- Visiting Chesapeake?
- City Activities and Info
- Resources for New and Relocating Businesses
- Development, Land Use & Construction
- City Council
- City Budget
Frequently Asked Questions
The following questions are most frequently heard by the Chesapeake Public Utilities Department. If you don't see the answer you need or you want clarification on any information you find, please call 757-382-6352 between 8 a.m. and 5 p.m. Monday through Friday or email email@example.com.
- How do I get water and sewer service put in my name?
- How can I get
waterturned on when I cannot be home?
- Where can I pay my utility bill and what methods of payment do you accept?
- Is there a way for me to access my account information anytime of day or night?
- How is water use or consumption measured?
- How much do I pay for water?
- How much do I pay for sewer collection and treatment?
- Why is there a minimum service charge and what is a minimum bill?
- How much is an average bill?
- What should I do if I think I have a leak somewhere in my house?
Public Utilities out in the field
- What should I do if sewage backs-up into my
bath tubor toilet?
- Why is there a big truck in the street in front of my house and why are my toilets suddenly making noise?
- How is the water checked for quality and how can I find out about the quality of the water?
- Where can I have my water tested?
- Why does my water smell funny?
- Why does my water look cloudy or discolored?
- What is the orange or pink coating on my faucets and showerheads?
- Why does my hot water have white particles in it?
- I'm on a sodium-restricted diet. Is Chesapeake water safe to drink?
- My water is coming out in a slow trickle. What is happening?
- What is Virginia 811? What do the colored markings mean?
- What are the water and sewer connection fees?
- Are water and sewer available to a property?
- Can a property connect to City water and sewer when the property does not have right-of-way frontage?
- Do I have to connect to City water and sewer if they are available to my property?
- How can I get City water and sewer?
- Does the City have any plans to extend water and/or sewer to my neighborhood?
isa backflow and a cross-connection? Why the concern about cross-connection and backflow prevention?
Customer Account Services
To start or stop service call 757-382-6352 and speak to one of our Customer Service representatives. You need to complete and sign an application. It only takes a few minutes. You can also visit the Public Utilities offices on the 2nd floor in the City Hall, 306 Cedar Road, to start or stop service.
After you have completed your request for water service you can complete a Release Form to request water be turned on without someone present. Please ensure all faucets are in the “OFF” position before you return your request. This form can be faxed to our Customer Service division at 757-382-8546 or emailed to firstname.lastname@example.org.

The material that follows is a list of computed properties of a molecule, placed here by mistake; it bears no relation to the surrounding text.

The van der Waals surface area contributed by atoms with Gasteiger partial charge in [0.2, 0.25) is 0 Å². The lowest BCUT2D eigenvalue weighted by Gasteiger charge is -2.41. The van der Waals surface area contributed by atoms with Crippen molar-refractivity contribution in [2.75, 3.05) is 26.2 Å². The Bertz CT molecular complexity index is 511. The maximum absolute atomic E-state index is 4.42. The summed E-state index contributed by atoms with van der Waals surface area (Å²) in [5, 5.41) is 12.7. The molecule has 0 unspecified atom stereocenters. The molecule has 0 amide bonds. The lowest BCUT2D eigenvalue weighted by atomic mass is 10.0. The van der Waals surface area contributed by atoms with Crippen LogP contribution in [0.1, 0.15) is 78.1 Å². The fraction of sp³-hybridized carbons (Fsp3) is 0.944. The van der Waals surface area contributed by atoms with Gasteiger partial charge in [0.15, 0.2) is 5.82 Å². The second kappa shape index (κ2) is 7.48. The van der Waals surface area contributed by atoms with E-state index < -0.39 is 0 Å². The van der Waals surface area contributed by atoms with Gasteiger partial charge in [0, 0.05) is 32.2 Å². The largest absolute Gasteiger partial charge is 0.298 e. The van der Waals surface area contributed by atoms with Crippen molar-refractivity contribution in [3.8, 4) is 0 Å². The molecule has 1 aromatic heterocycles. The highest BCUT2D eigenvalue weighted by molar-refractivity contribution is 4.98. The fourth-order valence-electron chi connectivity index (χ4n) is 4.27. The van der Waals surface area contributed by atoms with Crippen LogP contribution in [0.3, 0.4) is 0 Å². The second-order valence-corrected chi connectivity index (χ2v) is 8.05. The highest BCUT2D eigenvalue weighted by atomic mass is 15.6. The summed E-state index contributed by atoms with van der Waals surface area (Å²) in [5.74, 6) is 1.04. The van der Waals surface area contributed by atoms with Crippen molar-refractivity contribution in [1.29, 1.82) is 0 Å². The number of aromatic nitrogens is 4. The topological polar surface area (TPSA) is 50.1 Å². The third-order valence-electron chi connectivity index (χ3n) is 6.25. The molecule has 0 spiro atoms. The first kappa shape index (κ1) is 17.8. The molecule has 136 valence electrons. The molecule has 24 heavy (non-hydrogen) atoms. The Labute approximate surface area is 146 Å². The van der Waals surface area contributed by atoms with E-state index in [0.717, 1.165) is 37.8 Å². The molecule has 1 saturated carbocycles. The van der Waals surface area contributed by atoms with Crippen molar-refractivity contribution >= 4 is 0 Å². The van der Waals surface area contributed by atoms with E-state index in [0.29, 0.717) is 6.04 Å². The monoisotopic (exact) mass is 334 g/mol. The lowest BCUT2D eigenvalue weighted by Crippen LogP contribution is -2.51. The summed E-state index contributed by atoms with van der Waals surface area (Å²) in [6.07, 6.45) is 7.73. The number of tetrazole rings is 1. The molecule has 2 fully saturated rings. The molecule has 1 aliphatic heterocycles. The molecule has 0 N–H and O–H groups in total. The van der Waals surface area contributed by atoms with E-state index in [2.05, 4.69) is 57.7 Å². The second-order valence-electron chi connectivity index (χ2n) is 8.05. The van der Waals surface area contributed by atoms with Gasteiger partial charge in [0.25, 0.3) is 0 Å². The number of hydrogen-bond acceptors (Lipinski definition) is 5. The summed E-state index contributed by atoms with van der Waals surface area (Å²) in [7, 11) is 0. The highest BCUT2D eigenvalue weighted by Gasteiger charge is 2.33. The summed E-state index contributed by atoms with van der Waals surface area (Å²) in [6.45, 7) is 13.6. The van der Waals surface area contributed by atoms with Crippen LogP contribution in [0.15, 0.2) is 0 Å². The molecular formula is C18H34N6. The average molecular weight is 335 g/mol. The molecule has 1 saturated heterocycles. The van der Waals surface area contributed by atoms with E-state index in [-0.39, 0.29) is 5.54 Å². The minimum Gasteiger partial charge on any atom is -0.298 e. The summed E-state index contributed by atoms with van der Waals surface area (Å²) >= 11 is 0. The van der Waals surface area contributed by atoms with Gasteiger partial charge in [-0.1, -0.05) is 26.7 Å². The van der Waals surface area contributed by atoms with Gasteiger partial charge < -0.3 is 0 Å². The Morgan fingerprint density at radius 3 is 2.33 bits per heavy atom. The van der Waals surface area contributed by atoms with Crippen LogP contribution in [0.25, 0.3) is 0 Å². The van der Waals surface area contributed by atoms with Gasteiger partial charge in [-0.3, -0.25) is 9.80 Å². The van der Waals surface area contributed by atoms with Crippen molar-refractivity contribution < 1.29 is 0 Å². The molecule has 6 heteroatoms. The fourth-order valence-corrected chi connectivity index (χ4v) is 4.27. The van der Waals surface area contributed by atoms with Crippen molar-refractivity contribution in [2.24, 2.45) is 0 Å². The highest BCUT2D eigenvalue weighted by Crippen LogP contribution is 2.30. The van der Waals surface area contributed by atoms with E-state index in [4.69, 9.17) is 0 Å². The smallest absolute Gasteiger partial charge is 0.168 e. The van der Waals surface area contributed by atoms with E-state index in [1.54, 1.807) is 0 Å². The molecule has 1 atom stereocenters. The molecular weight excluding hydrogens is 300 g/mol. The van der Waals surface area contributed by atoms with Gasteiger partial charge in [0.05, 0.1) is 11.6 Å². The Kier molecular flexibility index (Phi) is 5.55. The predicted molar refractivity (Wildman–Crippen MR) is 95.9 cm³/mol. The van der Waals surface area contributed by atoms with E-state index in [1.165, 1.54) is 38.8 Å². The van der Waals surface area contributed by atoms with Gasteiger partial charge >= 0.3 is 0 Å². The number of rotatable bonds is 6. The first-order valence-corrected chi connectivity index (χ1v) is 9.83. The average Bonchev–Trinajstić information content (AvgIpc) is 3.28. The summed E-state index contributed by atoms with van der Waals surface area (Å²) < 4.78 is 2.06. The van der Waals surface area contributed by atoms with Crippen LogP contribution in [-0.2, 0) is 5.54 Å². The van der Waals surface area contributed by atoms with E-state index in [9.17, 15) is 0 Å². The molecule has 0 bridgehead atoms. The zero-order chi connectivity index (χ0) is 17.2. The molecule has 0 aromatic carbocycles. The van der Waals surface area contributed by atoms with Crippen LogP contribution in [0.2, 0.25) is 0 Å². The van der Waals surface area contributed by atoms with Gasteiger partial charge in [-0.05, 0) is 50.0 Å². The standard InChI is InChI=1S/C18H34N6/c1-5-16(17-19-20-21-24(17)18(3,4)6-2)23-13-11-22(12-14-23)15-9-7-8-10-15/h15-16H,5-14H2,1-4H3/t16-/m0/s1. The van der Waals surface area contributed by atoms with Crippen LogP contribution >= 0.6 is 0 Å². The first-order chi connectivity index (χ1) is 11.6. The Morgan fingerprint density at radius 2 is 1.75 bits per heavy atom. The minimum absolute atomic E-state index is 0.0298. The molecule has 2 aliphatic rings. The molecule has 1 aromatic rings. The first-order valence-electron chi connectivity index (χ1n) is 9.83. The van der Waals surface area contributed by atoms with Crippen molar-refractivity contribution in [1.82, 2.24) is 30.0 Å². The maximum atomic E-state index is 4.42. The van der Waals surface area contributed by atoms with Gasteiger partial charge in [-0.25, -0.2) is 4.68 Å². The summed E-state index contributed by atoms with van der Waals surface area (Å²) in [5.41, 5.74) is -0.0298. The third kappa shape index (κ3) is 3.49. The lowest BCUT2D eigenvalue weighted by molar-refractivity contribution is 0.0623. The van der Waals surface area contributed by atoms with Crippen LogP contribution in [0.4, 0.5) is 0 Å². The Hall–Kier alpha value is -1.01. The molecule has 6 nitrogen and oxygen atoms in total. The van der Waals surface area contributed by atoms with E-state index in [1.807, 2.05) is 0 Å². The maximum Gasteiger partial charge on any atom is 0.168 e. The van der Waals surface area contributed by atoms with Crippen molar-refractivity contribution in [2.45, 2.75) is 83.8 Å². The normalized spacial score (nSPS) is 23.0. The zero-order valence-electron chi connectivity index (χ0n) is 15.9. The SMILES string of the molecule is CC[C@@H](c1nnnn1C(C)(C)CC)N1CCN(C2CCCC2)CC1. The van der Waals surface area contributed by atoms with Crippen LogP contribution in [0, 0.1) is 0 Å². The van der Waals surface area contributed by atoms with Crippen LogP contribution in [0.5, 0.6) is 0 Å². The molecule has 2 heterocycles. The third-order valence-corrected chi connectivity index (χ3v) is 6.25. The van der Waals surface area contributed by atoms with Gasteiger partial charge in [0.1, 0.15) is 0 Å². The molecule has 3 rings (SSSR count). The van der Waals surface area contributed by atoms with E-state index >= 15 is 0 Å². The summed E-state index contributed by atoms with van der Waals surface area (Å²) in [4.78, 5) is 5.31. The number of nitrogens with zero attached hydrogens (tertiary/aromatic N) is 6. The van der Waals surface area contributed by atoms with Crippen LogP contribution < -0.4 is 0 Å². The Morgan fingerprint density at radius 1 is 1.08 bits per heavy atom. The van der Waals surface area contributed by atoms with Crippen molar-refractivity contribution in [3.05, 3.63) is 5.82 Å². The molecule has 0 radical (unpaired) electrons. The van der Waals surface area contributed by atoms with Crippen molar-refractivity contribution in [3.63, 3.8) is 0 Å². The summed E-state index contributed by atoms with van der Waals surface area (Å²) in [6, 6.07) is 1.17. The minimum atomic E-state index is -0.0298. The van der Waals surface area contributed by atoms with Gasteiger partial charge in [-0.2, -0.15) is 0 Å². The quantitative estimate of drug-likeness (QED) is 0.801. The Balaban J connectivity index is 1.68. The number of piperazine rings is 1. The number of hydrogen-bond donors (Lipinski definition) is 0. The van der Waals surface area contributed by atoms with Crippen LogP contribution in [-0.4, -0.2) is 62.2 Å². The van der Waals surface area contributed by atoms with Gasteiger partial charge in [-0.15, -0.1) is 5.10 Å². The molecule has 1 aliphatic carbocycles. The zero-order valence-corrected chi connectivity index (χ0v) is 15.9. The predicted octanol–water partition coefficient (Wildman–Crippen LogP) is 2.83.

Chesapeake Public Utilities and Hampton Roads Sanitation District (HRSD) issue a joint bill named the Hampton Roads Utility Billing System, or HRUBS. The residential bill covers two (2) months of water use and sewer collection by the City, and two (2) months of sewer treatment by HRSD. Most commercial accounts are billed monthly.
You can make your payment by using any of the following options:
- Pay Online via Credit Card or Bank Account at HRSD.com
There is no fee for this service.
- Pay by phone at 1-844-257-6063 with a credit or debit card.
There is no fee for this service.
- Pay in person at the City Hall Public Utilities Department office on the 2nd floor.
Cash, check and money order only. No credit card processing available at the Public Utilities office in City Hall.
- Pay in person at any of the City Treasurer's offices.
Treasurer's offices will accept check and money order only for utility bills.
- Mail your payment using the envelope enclosed with your bill.
- Drop your payment off at the 24 hour drop box in the City Hall 2-hour visitor parking lot.
The most convenient method of payment is with AutoPay. AutoPay automatically deducts the amount of your bill from your bank account. To begin this service, or to learn more about it, call 757-460-2491. Please check the HRSD website for the availability of AutoPay.
Yes, your account balance, the date of your last bill and the date and amount of your last payment are available by phone 24 hours a day. Dial 757-460-2491 and follow the instructions. Enter your 10-digit HRUBS account number located on your bill when requested.
Water use is measured in hundred cubic feet (CCF). One CCF equals 748 gallons, which is also called one consumption.
The cost is $44.82 for the first 600 cubic feet (CF) every two (2) months and $5.05 per consumption above that amount. Your rate for water is made up of two components: a minimum service charge and a consumption charge that is measured in hundred cubic feet (CCF) from your meter readings. Residential water use is billed bimonthly.
The City Code, Chapter 78, Article IV, Sec. 78-88 describes Utility service charges and rates.
The sewer collection cost is $21.68 for the first 600 cubic feet (CF) every two (2) months and $4.80 for each additional consumption. There is a minimum service charge and consumption charge for sewer collection based on the water used. The service charge helps to cover ongoing costs for sewer collection and treatment.